The first Ubuntu release appeared.
It was the Year of the Linux Desktop.
Novell had just bought Ximian and Mono happened.
Firefox 1.0 showed up.
This was your cellphone and PDAs were still a thing.
This love took you over and made you think you got it.
And NetworkManager was first released.
Fast forward to 2014…
Right before the 2014 holidays, and more than 10 years after the first line of NetworkManager was typed, we released version 1.0. A huge milestone on the way to making NetworkManager more cooperative, more flexible, more configurable, and more useful than ever before.
How you ask?
1: libnm: the new GLib client library
For all the GLib/GObject users out there, we’ve rebuilt libnm-util and libnm-glib from the ground up into a new single library called libnm. It uses GDBus instead of dbus-glib. It provides GIO-style asynchronous methods. It also exposes IP addresses, MAC addresses, and other properties as strings instead of byte arrays, and combines the old NMClient and NMRemoteSettings objects into a single NMClient object, among other things.
from gi.repository import GLib, NM for dev in NM.Client.new(None).get_devices(): ipcfg = dev.get_ip4_config() if ipcfg: for addr in ipcfg.get_addresses(): print "(%s) %s/%d" % (dev.get_iface(), addr.get_address(), addr.get_prefix())
2: a smaller, faster DHCP client
While it doesn’t do DHCPv6 (yet!) this internal client (based off systemd/connman code) is much faster than dhclient and dhcpcd, and doesn’t consume huge amounts of memory like dhclient. Use the ‘dhcp=internal’ option in NetworkManager.conf to enable it and let us know how it works. We’ll be adding DHCPv6 support and enhancing the recognized options in the near future.
3: configure and quit
Have a more static configuration and still want to use NetworkManager configuration and API to manage it? The ‘configure-and-quit=yes’ option in NetworkManager.conf will configure your interfaces and quit the NM process, spawning small helpers to preserve DHCP and IPv6 addresses. This saves cycles (and therefore money) and is simpler to manage.
4: more cooperative
Continuing the trend, NetworkManager 1.0 does a much better job of leaving externally configured interfaces alone until you tell it to do something. In addition to improvements for IPv6 sysctl recognition and user-added route preservation, externally created virtual interfaces are no longer automatically set IFF_UP, and NetworkManager handles external master/slave relationship changes more smoothly.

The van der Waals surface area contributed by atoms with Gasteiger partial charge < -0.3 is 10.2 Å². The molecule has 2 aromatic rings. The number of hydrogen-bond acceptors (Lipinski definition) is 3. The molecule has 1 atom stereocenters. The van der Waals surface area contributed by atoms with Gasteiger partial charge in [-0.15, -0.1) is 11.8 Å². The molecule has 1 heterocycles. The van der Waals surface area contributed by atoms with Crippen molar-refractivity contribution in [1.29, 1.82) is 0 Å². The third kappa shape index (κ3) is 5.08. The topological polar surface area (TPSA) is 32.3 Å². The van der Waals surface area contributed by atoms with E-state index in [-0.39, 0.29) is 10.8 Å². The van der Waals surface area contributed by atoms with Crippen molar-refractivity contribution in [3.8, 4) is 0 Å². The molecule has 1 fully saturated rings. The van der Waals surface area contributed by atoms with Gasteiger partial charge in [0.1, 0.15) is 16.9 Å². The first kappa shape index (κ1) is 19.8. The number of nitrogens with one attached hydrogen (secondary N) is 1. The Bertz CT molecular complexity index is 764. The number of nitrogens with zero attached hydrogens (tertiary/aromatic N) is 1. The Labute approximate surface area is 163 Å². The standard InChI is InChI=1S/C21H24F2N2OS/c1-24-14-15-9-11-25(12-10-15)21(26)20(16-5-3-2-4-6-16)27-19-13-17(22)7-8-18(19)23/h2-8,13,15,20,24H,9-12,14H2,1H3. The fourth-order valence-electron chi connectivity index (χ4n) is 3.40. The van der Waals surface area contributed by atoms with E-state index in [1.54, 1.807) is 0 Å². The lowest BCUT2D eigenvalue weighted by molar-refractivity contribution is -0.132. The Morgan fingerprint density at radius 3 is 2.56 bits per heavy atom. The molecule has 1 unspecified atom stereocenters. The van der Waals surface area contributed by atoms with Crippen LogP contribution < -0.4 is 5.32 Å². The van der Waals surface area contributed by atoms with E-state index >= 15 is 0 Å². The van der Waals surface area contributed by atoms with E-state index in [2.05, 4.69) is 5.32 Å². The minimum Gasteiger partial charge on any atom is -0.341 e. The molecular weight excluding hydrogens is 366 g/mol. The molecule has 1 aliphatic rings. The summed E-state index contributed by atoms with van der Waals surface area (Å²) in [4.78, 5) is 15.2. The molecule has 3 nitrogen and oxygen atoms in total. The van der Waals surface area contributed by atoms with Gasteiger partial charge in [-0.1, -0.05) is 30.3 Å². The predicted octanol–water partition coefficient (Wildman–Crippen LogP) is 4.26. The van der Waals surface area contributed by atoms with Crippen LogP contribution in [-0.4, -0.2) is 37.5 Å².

5: more powerful nmcli
We’ve added PolicyKit and interactive password support to nmcli, allowing full command-line-only operation for most network connections, even for less privileged users. There’s a new ‘nmcli dev connect’ command that brings up an interface using the best available connection. You can also delete virtual interfaces directly through nmcli.
6: improved IPv6
We’ve ensured that if network interfaces are supposed to be down and unconfigured, that the kernel doesn’t assign a link-local address to them, to prevent potential security issues when you think networking is down. We’ve also added support for IPv6 WWAN connections and fixes to respect router-delivered MTUs.
7: Bluetooth DUN support
Bluez5 changed API for Dial-Up-Networking functionality, which broke the NetworkManager support. At long last we’ve added that support back, no thanks to Bluez. Happy mobile networking!
8: more flexible and cooperative routing
Every interface that can have a default route now gets one, and NetworkManager manages the priorities to ensure they don’t conflict. Plus, if you need to, you can manually manage priorities on a per-connection basis to prefer WiFi over WWAN or WWAN over ethernet, or whatever you need.
9: fewer dependencies
We’ve also removed some direct dependencies (PolicyKit), slimmed down code, and split functionality into selectable plugins, leading to easier installs on limited systems and better configurability.
That’s just the tip of the iceberg; we’ve improved almost every part of NetworkManager and we’re not stopping there. We’re planning improvements to container use-cases, WiFi, VPNs, power savings, client APIs, and much more. 2015 is gonna be a great year, and not just because the version number is greater than 1!